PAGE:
Amazing New Panel Transforms Solar Rays Into Ice
Say goodbye to those less-than-satisfying moments of having nothing but a lukewarm bottle of water to quench your thirst on a hot day! A breakthrough in solar technology that eliminates the need for ice to keep items cool has recently been picking up a lot of heat.
Stony Brook University alumnus Ryan McGann has developed a cooler way to keeping your food and beverages chilled on those hot summer days at the beach. Instead of traditionally using ice to chill your items in a cooler, McGann’s invention utilizes one unlikely resource: the sun.
The Solar Cooler, from McGann’s company Solar Cool Technologies based in the Advanced Energy and Technology Research Center at Stony Brook University, is a portable refrigerating cooler that can refrigerate food and drinks at 42 degrees Fahrenheit for up to 18 hours without the need for ice.
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The cooler’s exterior contains a solar panel which serves as the energy source to cool your items and can even charge cell phones, stereos, and other electronic devices. In conjunction with the solar panels, the cooler features a rechargeable battery to maintain the cold temperature.
Mc Gann’s invention proves to be the more efficient and sustainable alternative to traditional coolers, especially due to its long-lasting benefit on the environment. The Solar Cooler harnesses its energy from photons that hit the silicon solar panels and transfer that energy to the battery inside the cooler, thus generating free power and reducing your carbon footprint.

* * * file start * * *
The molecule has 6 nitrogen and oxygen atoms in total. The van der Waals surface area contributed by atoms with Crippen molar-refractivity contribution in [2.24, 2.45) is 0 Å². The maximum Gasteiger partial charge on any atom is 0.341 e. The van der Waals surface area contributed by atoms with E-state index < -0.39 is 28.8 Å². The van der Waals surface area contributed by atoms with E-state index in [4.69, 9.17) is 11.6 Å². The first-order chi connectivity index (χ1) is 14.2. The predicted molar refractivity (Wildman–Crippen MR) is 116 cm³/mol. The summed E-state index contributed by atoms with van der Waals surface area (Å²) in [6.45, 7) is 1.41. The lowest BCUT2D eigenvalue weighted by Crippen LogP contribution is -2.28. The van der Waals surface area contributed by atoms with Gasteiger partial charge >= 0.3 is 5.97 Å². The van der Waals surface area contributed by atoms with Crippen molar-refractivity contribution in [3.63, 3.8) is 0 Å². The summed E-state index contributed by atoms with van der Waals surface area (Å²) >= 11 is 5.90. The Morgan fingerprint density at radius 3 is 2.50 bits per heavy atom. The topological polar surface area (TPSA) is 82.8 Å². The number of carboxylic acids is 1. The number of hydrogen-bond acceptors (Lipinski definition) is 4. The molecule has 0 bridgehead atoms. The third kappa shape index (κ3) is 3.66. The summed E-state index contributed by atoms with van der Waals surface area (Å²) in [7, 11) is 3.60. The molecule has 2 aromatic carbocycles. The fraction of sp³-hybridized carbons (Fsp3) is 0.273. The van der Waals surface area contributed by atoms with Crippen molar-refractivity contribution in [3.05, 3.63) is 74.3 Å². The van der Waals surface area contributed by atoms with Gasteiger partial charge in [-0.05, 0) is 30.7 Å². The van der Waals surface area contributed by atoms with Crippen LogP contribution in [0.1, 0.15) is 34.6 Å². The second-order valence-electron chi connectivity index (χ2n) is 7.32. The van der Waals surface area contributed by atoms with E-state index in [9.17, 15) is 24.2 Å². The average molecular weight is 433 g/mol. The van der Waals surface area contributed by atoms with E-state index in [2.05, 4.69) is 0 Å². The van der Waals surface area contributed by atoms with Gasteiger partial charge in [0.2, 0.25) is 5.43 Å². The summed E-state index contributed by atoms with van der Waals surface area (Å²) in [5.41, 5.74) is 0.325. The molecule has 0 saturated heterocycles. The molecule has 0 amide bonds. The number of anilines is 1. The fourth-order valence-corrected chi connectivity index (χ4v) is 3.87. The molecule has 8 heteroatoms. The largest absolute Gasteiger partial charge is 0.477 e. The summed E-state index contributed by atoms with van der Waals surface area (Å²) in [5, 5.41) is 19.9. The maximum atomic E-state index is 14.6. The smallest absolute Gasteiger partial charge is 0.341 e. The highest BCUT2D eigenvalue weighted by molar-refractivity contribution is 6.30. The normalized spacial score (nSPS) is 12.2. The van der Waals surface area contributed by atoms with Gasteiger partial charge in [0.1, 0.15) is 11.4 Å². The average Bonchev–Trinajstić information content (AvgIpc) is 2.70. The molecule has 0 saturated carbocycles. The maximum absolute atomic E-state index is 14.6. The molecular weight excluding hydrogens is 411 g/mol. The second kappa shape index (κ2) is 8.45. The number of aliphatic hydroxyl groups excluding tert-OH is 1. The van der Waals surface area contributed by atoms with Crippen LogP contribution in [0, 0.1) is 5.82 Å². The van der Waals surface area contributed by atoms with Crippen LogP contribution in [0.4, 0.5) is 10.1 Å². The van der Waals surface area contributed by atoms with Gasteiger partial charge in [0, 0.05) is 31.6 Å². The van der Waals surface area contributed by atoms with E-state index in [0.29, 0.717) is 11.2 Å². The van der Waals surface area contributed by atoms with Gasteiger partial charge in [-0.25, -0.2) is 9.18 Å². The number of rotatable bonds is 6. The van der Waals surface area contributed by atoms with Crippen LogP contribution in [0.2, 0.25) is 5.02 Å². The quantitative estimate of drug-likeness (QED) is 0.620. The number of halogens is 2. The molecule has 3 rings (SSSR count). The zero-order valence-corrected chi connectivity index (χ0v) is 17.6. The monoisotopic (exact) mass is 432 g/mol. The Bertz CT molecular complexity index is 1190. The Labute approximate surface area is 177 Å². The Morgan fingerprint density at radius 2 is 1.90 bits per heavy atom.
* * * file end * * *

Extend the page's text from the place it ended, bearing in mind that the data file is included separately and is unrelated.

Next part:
Based on the amount of energy one uses to make and keep ice in a traditional cooling system, 100 users of the Solar Cooler have the ability to offset a collective 5,000,000 pounds of carbon dioxide each year.
McGann first created the prototype for the Solar Cooler while studying mechanical engineering at Stony Brook University, but in order to more his invention into further development, he needed more support. In 2011, he presented his vision for Solar Cool Technologies to angel investors in Long Island and ultimately received $800,000 to fund his technology in solar cooling.
McGann is now working on developing a cheaper model that serves a purpose beyond cooling food and beverages. The next phase for the Solar Cooler will be to use solar cooling technology to transport vaccines in underdeveloped countries and provide disaster relief.
The Solar Cooler is priced at $1,200; its Indiegogo campaign has expired, but is an interesting tour of the product (and where we got this story’s photos from).